Good news for small towns: Judge tosses Eyman’s I-747

A judicial defeat for initiative salesman Tim Eyman could lead to more income for Washington cities. A King County Superior Court judge struck down Initiative 747, his 2001 measure that limited property tax increases.

I-747, the ballot proposal that capped increases in property tax collections to 1 percent a year, was declared unconstitutional on June 13.

The ruling is good news for small communities like Langley.

“Everything Tim Eyman loses is a win for small cities in Washington,” said Langley Mayor Neil Colburn.

He added that many of Eyman’s initiatives have targeted small towns.

However, city governments must wait to see if the ruling will hold up to an appeal.

State will fight

State Attorney General Rob McKenna — a vocal backer of the initiative when he was a King County councilman in 2001 — announced two days after the ruling that he plans to appeal the decision.

“This ruling is disturbing in two ways,” McKenna said. “First, because it overturns the will of the people in approving property tax relief through Initiative 747 and second, because it sets an impossible hurdle for those seeking to exercise their constitutional right to initiative.”

Initiative 747 was approved in November 2001 by 57 percent of voters.

McKenna argued that the state constitution does not require initiative drafters to predict that the underlying law might be invalidated when they file their initiative and begin collecting signatures.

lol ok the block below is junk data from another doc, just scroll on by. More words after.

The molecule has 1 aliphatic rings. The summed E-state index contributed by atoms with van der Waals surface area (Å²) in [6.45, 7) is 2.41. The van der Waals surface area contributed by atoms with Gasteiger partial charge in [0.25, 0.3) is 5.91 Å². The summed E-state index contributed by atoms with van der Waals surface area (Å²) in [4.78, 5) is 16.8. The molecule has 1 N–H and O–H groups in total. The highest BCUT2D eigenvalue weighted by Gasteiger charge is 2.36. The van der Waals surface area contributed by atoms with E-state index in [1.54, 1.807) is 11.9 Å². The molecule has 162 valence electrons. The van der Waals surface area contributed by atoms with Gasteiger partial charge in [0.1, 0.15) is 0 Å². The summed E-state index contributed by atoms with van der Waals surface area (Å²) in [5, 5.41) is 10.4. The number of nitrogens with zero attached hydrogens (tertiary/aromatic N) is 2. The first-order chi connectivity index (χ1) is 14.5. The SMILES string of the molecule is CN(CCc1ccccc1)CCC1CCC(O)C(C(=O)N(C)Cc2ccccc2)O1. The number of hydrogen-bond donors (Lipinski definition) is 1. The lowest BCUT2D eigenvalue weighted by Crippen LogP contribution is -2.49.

“Penalizing voters because the initiative drafters failed to predict whether or not I-722 would be upheld is bad public policy that severely damages the people’s power of initiative,” he said.

In the court ruling, Judge Mary Roberts said I-747 claimed that it would change the limit on property tax increases from 2 percent a year to 1 percent annually by amending Initiative 722, which had been passed earlier. She said in reality, I-722 had already been declared invalid.

I-747 misleading

The judge threw out the measure, saying “voters were incorrectly led to believe they were voting to amend I-722. The voters were misled as to the nature and content of the law to be amended, and the effect of the amendment upon it. The (state) constitution forbids this.”